New Methodologies for Differential-Linear Cryptanalysis and Its Extensions
In 1994 Langford and Hellman introduced differential-linear cryptanalysis, which involves building a differential-linear distinguisher by concatenating a linear approximation with such a (truncated) differential that with probability 1 does not affect the bit(s) concerned by the input mask of the linear approximation. In 2002 Biham, Dunkelman and Keller presented an enhanced approach to include the case when the differential has a probability smaller than 1; and in 2005 they proposed several extensions of differential-linear cryptanalysis, including the high-order differential-linear analysis, the differential-bilinear analysis and the differential-bilinear-boomerang analysis. In this paper, we show that Biham et al.'s methodologies for computing the probabilities of a differential-linear distinguisher, a high-order differential-linear distinguisher, a differential-bilinear distinguisher and a differential-bilinear-boomerang distinguisher do not have the generality to describe the analytic techniques. Thus the previous cryptanalytic results obtained by using these techniques of Biham et al. are questionable. Finally, from a mathematical point we give general methodologies for computing the probabilities. The new methodologies lead to some better cryptanalytic results, for example, differential-linear attacks on 13-round DES and 10-round CTC2 with a 255-bit block size and key.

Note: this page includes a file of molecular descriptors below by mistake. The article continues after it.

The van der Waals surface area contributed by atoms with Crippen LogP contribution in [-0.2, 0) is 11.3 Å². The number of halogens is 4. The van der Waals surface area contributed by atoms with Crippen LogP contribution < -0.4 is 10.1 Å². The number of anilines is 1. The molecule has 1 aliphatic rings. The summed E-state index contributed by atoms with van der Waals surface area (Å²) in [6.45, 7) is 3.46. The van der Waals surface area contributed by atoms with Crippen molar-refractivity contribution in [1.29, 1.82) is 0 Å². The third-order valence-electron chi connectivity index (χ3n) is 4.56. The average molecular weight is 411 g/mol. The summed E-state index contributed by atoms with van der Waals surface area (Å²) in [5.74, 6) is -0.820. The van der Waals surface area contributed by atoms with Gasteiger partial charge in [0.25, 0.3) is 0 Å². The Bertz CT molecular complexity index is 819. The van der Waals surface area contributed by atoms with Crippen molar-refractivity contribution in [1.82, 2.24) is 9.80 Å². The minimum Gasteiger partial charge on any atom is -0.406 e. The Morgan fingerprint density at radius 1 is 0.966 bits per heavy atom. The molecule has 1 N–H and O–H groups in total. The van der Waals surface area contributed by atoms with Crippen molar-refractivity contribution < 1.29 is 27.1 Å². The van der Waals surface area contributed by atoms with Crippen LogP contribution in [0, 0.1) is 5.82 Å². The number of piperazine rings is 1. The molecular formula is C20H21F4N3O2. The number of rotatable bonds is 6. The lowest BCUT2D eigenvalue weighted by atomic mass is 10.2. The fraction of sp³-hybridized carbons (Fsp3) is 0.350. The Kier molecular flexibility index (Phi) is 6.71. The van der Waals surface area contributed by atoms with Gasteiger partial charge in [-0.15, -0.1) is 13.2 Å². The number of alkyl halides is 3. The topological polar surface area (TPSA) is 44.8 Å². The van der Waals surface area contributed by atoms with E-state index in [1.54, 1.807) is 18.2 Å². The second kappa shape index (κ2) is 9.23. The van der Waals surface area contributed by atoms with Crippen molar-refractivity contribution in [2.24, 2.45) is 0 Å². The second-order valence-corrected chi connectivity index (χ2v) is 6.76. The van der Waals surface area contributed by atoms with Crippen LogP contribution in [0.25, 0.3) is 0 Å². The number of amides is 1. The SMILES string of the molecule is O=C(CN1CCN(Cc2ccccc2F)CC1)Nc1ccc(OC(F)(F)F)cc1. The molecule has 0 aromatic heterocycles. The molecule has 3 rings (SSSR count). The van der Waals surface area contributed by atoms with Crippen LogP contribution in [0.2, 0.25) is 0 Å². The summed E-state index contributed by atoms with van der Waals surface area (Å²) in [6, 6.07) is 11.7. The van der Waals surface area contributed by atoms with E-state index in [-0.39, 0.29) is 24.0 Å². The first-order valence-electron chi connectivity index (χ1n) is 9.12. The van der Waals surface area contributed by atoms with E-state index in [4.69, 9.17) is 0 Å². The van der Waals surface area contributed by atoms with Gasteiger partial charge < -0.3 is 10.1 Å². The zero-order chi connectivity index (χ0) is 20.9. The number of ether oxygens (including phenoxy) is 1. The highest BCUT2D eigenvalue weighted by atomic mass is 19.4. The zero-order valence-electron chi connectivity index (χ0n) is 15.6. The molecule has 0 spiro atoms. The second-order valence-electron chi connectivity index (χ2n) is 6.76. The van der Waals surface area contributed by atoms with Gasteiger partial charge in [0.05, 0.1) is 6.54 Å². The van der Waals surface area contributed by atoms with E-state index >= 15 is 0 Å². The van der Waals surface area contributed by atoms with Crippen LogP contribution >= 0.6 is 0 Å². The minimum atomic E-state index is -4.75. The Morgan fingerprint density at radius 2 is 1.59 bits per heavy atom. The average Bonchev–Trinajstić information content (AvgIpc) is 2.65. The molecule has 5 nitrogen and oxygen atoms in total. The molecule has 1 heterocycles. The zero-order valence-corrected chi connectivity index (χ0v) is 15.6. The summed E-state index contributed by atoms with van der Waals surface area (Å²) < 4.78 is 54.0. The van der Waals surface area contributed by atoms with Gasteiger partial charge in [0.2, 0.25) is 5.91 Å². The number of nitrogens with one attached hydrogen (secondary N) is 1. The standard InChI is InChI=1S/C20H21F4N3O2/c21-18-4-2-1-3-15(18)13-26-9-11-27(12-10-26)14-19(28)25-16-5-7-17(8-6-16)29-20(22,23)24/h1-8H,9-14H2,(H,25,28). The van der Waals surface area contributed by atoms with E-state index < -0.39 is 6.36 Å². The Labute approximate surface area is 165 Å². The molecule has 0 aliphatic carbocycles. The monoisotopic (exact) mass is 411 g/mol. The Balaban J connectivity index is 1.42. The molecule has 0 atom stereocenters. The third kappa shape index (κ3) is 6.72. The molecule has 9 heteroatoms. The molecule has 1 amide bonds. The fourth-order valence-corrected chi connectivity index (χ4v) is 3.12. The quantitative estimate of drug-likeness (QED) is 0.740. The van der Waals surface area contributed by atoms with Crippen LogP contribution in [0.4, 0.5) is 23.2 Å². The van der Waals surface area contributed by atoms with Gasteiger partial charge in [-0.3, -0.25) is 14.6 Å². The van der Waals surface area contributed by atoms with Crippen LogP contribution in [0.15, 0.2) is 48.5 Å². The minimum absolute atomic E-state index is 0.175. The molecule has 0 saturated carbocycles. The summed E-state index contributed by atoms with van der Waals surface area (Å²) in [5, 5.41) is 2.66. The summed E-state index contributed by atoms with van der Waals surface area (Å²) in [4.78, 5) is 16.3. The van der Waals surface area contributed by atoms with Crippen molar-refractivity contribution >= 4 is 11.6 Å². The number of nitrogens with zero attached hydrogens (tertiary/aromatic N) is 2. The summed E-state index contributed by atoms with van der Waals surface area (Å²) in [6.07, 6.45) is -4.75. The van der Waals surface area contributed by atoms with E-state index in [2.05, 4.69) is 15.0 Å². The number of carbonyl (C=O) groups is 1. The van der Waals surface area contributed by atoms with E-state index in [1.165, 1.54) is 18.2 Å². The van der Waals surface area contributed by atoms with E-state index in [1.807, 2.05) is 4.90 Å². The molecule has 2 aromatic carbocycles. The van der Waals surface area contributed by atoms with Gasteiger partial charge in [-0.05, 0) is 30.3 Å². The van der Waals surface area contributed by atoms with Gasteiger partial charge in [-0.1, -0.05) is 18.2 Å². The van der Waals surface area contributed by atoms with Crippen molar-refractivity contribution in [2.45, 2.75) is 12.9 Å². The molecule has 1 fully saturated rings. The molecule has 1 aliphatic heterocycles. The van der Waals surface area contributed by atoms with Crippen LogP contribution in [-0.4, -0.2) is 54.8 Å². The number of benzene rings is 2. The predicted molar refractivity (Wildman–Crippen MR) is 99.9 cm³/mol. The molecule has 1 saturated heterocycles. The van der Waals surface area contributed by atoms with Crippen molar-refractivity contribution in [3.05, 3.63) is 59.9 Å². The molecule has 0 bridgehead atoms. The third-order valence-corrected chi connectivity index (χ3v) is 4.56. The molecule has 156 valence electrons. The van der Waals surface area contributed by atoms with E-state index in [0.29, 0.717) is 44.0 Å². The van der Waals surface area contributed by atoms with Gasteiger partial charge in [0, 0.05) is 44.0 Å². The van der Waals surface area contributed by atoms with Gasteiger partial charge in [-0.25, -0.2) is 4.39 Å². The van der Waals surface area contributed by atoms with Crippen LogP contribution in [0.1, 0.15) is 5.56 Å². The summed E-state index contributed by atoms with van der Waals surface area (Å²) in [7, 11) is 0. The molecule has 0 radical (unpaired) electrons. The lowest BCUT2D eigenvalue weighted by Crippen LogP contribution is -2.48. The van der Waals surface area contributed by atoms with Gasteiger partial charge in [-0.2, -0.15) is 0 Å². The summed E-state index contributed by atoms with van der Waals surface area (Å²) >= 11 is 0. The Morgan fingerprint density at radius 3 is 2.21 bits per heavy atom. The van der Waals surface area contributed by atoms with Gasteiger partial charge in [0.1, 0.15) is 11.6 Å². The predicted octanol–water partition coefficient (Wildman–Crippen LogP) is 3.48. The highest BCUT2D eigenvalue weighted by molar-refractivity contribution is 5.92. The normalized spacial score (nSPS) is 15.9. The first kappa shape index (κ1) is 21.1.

New Impossible Differential Attacks on AES
In this paper we apply impossible differential attacks to reduced round AES. Using various techniques, including the early abort approach and key schedule considerations, we significantly improve previously known attacks due to Bahrak-Aref and Phan. The improvement of these attacks leads to the best known impossible differential attacks on 7-round AES-128 and AES-192, as well as to the best known impossible differential attacks on 8-round AES-256.